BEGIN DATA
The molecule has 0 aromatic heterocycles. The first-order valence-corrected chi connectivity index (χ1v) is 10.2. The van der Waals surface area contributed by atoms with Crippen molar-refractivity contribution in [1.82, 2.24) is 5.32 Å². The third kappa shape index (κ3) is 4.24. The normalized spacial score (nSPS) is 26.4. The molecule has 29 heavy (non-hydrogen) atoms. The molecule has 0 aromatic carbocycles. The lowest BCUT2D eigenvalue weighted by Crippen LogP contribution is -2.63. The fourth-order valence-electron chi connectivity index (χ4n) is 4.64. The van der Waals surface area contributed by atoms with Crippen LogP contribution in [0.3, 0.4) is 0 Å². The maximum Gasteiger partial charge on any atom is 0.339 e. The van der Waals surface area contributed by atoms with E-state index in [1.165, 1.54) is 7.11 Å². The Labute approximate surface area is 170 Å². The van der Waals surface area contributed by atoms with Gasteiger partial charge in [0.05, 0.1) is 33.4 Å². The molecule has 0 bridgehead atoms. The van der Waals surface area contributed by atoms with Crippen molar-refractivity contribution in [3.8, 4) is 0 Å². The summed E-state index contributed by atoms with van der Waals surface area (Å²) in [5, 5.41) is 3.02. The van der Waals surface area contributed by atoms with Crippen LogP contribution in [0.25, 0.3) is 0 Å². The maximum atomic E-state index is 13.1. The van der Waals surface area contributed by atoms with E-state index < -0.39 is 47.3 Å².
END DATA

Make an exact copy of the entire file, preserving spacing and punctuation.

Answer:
The molecule has 0 aromatic heterocycles. The first-order valence-corrected chi connectivity index (χ1v) is 10.2. The van der Waals surface area contributed by atoms with Crippen molar-refractivity contribution in [1.82, 2.24) is 5.32 Å². The third kappa shape index (κ3) is 4.24. The normalized spacial score (nSPS) is 26.4. The molecule has 29 heavy (non-hydrogen) atoms. The molecule has 0 aromatic carbocycles. The lowest BCUT2D eigenvalue weighted by Crippen LogP contribution is -2.63. The fourth-order valence-electron chi connectivity index (χ4n) is 4.64. The van der Waals surface area contributed by atoms with Crippen LogP contribution in [0.3, 0.4) is 0 Å². The maximum Gasteiger partial charge on any atom is 0.339 e. The van der Waals surface area contributed by atoms with E-state index in [1.165, 1.54) is 7.11 Å². The Labute approximate surface area is 170 Å². The van der Waals surface area contributed by atoms with Gasteiger partial charge in [0.05, 0.1) is 33.4 Å². The molecule has 0 bridgehead atoms. The van der Waals surface area contributed by atoms with Crippen molar-refractivity contribution in [3.8, 4) is 0 Å². The summed E-state index contributed by atoms with van der Waals surface area (Å²) in [5, 5.41) is 3.02. The van der Waals surface area contributed by atoms with Crippen LogP contribution in [0.25, 0.3) is 0 Å². The maximum atomic E-state index is 13.1. The van der Waals surface area contributed by atoms with E-state index < -0.39 is 47.3 Å².